Open access peer-reviewed chapter

Bushmeat Utilization in Oban Sector of Cross River National Park: A ‘Biodiversity Palaver’

Written By

Sunday Adedoyin, Saka Jimoh and James Omifolaji

Submitted: May 30th, 2016 Reviewed: November 2nd, 2016 Published: March 22nd, 2017

DOI: 10.5772/66685

Chapter metrics overview

1,507 Chapter Downloads

View Full Metrics

Abstract

This chapter examines the ecological effects of bushmeat extraction activities/methods and utilization of wildlife resources in the study area. It also highlights the perception of rural dwellers on the abundance of wildlife resources in the past 10 years as well as suggesting solution to this impending danger of depletion. Two different methods were used. The first method being stratified sampling method was used to investigate the activities involved in the extraction and utilization of wildlife resources, while the other method used a questionnaire to investigate the local people’s perceptions on the abundance of wildlife resources. Results showed that gunshots were the most used (32.4%) of all the methods of extracting bushmeat in the study area, followed by the use of snares (25.5%). However, 86% (n = 86) of the respondents admitted that they consume bushmeat, while only 14% (n = 14) claimed otherwise. Buying bushmeat from markets and hunters ranked highest 55% (n = 33) among the methods of getting bushmeat in the study area, followed by the method of indirect hunting 30% (n = 18). Respondents claimed that bushmeat was occasionally consumed 38.1% (n = 37). Furthermore, 88% (n = 86) of the respondents agreed that there has been drastic change, while only about 12% (n = 12) objected to the marked difference in wildlife abundance in the park in the last 10 years. Note that 53% (n = 49) of the respondents agreed that wildlife resources in the study area have been depleted. The perception of the communities’ members on the establishment of community-based wildlife management program in the area is significant (0.013*) at 0.05 level. The study revealed high level of hunting activities resulting from the use of unsustainable hunting methods, high demand for bushmeat, and lack of capacity to control hunting in the park. Lack of adequate attention to the role of bushmeat utilization as an important contributor of local livelihoods by development agencies, nongovernmental and intergovernmental organizations, and national governments contributes to the unsustainable hunting of bushmeat in tropical forests. Finally, to achieve the levels of protection necessary, habitat preservation therefore remains the key criterion for any conservation program, for without sufficient quantity and quality of habitat there will be no viable wildlife population to protect.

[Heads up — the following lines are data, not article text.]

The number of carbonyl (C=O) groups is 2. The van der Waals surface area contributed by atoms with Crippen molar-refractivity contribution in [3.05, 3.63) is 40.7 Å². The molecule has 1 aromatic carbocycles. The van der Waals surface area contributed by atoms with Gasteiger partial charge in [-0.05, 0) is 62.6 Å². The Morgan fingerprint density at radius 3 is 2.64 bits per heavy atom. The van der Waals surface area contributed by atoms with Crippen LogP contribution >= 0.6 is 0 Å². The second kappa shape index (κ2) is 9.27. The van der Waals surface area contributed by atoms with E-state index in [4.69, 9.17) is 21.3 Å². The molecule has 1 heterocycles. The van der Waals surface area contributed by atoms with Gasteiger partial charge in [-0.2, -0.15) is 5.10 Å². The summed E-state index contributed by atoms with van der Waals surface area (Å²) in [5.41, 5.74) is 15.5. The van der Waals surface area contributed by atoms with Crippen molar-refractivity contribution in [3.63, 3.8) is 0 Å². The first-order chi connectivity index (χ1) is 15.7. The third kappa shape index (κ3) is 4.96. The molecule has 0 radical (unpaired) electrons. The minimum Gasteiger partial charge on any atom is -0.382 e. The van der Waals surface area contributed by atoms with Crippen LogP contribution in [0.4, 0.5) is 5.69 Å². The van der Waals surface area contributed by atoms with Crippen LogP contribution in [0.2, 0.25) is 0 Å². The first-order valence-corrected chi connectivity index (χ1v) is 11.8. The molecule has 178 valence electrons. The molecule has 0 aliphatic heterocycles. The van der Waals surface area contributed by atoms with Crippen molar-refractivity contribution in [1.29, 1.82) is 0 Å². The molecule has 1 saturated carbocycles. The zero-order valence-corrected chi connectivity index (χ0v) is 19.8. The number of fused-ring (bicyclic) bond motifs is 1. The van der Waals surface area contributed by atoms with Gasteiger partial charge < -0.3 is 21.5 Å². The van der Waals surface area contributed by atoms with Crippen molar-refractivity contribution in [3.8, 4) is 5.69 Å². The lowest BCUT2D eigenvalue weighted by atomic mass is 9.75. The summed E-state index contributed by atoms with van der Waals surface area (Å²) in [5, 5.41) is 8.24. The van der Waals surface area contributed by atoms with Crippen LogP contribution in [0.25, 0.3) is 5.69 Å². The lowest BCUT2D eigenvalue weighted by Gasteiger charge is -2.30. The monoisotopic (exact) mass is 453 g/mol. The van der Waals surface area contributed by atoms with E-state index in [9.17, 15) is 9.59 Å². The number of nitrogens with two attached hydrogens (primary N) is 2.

Keywords

  • biodiversity
  • national parks
  • conservation
  • bushmeat
  • hunting

1. Introduction

Forest-living people have few alternative sources of protein and income than bushmeat [13]. Thus, hunting of wildlife may be locally intense, and may threaten the entire populations or even species [4]. Over 160 species are endangered in West-Central Africa [5]. Uncontrolled hunting practices are only pushing these species closer to extinction. Overhunting caused the recent extinction of Miss Waldron’s red colobus monkey. Several other primate species are soon to follow [6]. Up to date, it is not known exactly how many species have been eradicated and gone into extirpations due to excessive and uncontrolled hunting. However, it is evident that many species will become extinct if hunting pressures continue at their current level.